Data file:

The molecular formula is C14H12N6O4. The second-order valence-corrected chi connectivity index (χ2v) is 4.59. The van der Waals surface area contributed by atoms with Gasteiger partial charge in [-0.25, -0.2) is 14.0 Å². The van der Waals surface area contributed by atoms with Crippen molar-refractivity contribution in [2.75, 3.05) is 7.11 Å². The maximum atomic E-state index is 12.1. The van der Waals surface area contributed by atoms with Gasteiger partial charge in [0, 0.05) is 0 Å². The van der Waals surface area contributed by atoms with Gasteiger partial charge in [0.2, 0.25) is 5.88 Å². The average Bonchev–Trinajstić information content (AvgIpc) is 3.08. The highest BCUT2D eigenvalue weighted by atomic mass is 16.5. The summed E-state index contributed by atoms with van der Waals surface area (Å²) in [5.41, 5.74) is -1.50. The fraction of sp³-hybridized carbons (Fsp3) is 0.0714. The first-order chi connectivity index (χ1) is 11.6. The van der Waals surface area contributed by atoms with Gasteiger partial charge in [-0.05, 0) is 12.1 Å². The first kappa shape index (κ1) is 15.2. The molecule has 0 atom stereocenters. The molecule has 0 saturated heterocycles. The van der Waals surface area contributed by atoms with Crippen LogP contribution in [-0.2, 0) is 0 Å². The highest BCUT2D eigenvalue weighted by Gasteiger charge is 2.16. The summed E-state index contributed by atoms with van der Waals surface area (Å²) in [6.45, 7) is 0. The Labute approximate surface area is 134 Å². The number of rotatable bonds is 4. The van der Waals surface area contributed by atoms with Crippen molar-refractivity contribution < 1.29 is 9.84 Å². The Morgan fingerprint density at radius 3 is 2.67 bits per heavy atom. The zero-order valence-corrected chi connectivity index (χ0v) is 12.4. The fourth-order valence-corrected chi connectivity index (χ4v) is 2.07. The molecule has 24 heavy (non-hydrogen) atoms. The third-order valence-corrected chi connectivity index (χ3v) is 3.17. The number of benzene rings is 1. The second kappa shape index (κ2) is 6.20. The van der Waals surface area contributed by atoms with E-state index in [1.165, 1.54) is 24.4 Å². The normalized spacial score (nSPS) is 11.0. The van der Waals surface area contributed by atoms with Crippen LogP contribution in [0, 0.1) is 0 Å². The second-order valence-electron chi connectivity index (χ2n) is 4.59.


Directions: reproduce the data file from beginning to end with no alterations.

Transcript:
The molecular formula is C14H12N6O4. The second-order valence-corrected chi connectivity index (χ2v) is 4.59. The van der Waals surface area contributed by atoms with Gasteiger partial charge in [-0.25, -0.2) is 14.0 Å². The van der Waals surface area contributed by atoms with Crippen molar-refractivity contribution in [2.75, 3.05) is 7.11 Å². The maximum atomic E-state index is 12.1. The van der Waals surface area contributed by atoms with Gasteiger partial charge in [0, 0.05) is 0 Å². The van der Waals surface area contributed by atoms with Gasteiger partial charge in [0.2, 0.25) is 5.88 Å². The average Bonchev–Trinajstić information content (AvgIpc) is 3.08. The highest BCUT2D eigenvalue weighted by atomic mass is 16.5. The summed E-state index contributed by atoms with van der Waals surface area (Å²) in [5.41, 5.74) is -1.50. The fraction of sp³-hybridized carbons (Fsp3) is 0.0714. The first-order chi connectivity index (χ1) is 11.6. The van der Waals surface area contributed by atoms with Gasteiger partial charge in [-0.05, 0) is 12.1 Å². The first kappa shape index (κ1) is 15.2. The molecule has 0 atom stereocenters. The molecule has 0 saturated heterocycles. The van der Waals surface area contributed by atoms with Crippen LogP contribution in [-0.2, 0) is 0 Å². The highest BCUT2D eigenvalue weighted by Gasteiger charge is 2.16. The summed E-state index contributed by atoms with van der Waals surface area (Å²) in [6.45, 7) is 0. The Labute approximate surface area is 134 Å². The number of rotatable bonds is 4. The van der Waals surface area contributed by atoms with Crippen molar-refractivity contribution < 1.29 is 9.84 Å². The Morgan fingerprint density at radius 3 is 2.67 bits per heavy atom. The zero-order valence-corrected chi connectivity index (χ0v) is 12.4. The fourth-order valence-corrected chi connectivity index (χ4v) is 2.07. The molecule has 24 heavy (non-hydrogen) atoms. The third-order valence-corrected chi connectivity index (χ3v) is 3.17. The number of benzene rings is 1. The second kappa shape index (κ2) is 6.20. The van der Waals surface area contributed by atoms with E-state index in [1.165, 1.54) is 24.4 Å². The normalized spacial score (nSPS) is 11.0. The van der Waals surface area contributed by atoms with Crippen LogP contribution in [0, 0.1) is 0 Å². The second-order valence-electron chi connectivity index (χ2n) is 4.59.